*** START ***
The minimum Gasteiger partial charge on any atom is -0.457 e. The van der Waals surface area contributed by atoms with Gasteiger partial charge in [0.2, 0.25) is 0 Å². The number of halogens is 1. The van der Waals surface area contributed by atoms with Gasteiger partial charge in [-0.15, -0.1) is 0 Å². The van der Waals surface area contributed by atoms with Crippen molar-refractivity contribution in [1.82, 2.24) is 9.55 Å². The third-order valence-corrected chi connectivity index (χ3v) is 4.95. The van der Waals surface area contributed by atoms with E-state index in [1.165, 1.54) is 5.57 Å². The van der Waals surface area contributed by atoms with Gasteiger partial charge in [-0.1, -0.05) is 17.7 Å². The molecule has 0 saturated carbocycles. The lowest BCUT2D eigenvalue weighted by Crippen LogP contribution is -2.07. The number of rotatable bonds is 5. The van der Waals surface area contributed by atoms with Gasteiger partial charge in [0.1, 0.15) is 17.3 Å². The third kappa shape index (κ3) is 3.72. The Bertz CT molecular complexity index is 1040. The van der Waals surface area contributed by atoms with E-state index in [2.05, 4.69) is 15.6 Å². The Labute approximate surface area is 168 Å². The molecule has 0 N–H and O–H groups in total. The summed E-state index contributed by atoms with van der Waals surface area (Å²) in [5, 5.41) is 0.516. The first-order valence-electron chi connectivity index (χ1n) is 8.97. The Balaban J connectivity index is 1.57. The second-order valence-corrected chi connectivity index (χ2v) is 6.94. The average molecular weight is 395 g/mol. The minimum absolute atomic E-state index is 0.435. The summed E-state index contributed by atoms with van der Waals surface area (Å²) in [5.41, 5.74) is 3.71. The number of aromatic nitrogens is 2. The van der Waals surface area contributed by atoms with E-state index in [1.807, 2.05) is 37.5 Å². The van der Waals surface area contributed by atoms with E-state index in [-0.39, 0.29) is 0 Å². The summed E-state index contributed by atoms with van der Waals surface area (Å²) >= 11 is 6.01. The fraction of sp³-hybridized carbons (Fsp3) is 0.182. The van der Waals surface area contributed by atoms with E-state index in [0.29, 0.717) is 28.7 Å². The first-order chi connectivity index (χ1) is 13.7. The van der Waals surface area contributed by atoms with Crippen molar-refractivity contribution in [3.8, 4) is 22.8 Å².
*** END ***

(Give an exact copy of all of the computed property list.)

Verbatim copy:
The minimum Gasteiger partial charge on any atom is -0.457 e. The van der Waals surface area contributed by atoms with Gasteiger partial charge in [0.2, 0.25) is 0 Å². The number of halogens is 1. The van der Waals surface area contributed by atoms with Gasteiger partial charge in [-0.15, -0.1) is 0 Å². The van der Waals surface area contributed by atoms with Crippen molar-refractivity contribution in [1.82, 2.24) is 9.55 Å². The third-order valence-corrected chi connectivity index (χ3v) is 4.95. The van der Waals surface area contributed by atoms with E-state index in [1.165, 1.54) is 5.57 Å². The van der Waals surface area contributed by atoms with Gasteiger partial charge in [-0.1, -0.05) is 17.7 Å². The molecule has 0 saturated carbocycles. The lowest BCUT2D eigenvalue weighted by Crippen LogP contribution is -2.07. The number of rotatable bonds is 5. The van der Waals surface area contributed by atoms with Gasteiger partial charge in [0.1, 0.15) is 17.3 Å². The third kappa shape index (κ3) is 3.72. The Bertz CT molecular complexity index is 1040. The van der Waals surface area contributed by atoms with E-state index in [2.05, 4.69) is 15.6 Å². The Labute approximate surface area is 168 Å². The molecule has 0 N–H and O–H groups in total. The summed E-state index contributed by atoms with van der Waals surface area (Å²) in [5, 5.41) is 0.516. The first-order valence-electron chi connectivity index (χ1n) is 8.97. The Balaban J connectivity index is 1.57. The second-order valence-corrected chi connectivity index (χ2v) is 6.94. The average molecular weight is 395 g/mol. The minimum absolute atomic E-state index is 0.435. The summed E-state index contributed by atoms with van der Waals surface area (Å²) in [5.41, 5.74) is 3.71. The number of aromatic nitrogens is 2. The van der Waals surface area contributed by atoms with E-state index in [1.807, 2.05) is 37.5 Å². The van der Waals surface area contributed by atoms with E-state index in [-0.39, 0.29) is 0 Å². The summed E-state index contributed by atoms with van der Waals surface area (Å²) >= 11 is 6.01. The fraction of sp³-hybridized carbons (Fsp3) is 0.182. The van der Waals surface area contributed by atoms with E-state index in [0.29, 0.717) is 28.7 Å². The first-order chi connectivity index (χ1) is 13.7. The van der Waals surface area contributed by atoms with Crippen molar-refractivity contribution in [3.8, 4) is 22.8 Å².